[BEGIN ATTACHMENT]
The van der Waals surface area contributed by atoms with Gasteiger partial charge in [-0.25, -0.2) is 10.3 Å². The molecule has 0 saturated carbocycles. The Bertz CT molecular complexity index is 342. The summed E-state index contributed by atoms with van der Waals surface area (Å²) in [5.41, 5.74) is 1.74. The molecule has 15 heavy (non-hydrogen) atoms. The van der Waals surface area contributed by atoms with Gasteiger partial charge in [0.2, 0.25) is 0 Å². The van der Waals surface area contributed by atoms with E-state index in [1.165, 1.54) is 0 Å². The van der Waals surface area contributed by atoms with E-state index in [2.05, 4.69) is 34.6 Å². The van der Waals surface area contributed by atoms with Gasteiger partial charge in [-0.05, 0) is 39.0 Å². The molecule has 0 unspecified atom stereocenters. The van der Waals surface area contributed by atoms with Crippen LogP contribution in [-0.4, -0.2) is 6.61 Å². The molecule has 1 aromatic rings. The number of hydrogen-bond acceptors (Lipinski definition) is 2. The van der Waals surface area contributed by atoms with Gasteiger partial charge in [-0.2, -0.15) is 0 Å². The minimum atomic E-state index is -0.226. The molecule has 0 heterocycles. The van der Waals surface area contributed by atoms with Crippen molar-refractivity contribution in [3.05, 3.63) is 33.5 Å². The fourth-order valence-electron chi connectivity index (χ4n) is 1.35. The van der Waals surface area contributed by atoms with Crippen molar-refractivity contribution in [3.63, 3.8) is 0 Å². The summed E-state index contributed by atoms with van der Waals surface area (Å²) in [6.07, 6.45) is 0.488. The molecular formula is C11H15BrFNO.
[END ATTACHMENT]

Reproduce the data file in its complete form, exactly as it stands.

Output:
The van der Waals surface area contributed by atoms with Gasteiger partial charge in [-0.25, -0.2) is 10.3 Å². The molecule has 0 saturated carbocycles. The Bertz CT molecular complexity index is 342. The summed E-state index contributed by atoms with van der Waals surface area (Å²) in [5.41, 5.74) is 1.74. The molecule has 15 heavy (non-hydrogen) atoms. The van der Waals surface area contributed by atoms with Gasteiger partial charge in [0.2, 0.25) is 0 Å². The van der Waals surface area contributed by atoms with E-state index in [1.165, 1.54) is 0 Å². The van der Waals surface area contributed by atoms with E-state index in [2.05, 4.69) is 34.6 Å². The van der Waals surface area contributed by atoms with Gasteiger partial charge in [-0.05, 0) is 39.0 Å². The molecule has 0 unspecified atom stereocenters. The van der Waals surface area contributed by atoms with Crippen LogP contribution in [-0.4, -0.2) is 6.61 Å². The molecule has 1 aromatic rings. The number of hydrogen-bond acceptors (Lipinski definition) is 2. The van der Waals surface area contributed by atoms with Gasteiger partial charge in [-0.2, -0.15) is 0 Å². The minimum atomic E-state index is -0.226. The molecule has 0 heterocycles. The van der Waals surface area contributed by atoms with Crippen molar-refractivity contribution in [3.05, 3.63) is 33.5 Å². The fourth-order valence-electron chi connectivity index (χ4n) is 1.35. The van der Waals surface area contributed by atoms with Crippen molar-refractivity contribution in [3.63, 3.8) is 0 Å². The summed E-state index contributed by atoms with van der Waals surface area (Å²) in [6.07, 6.45) is 0.488. The molecular formula is C11H15BrFNO.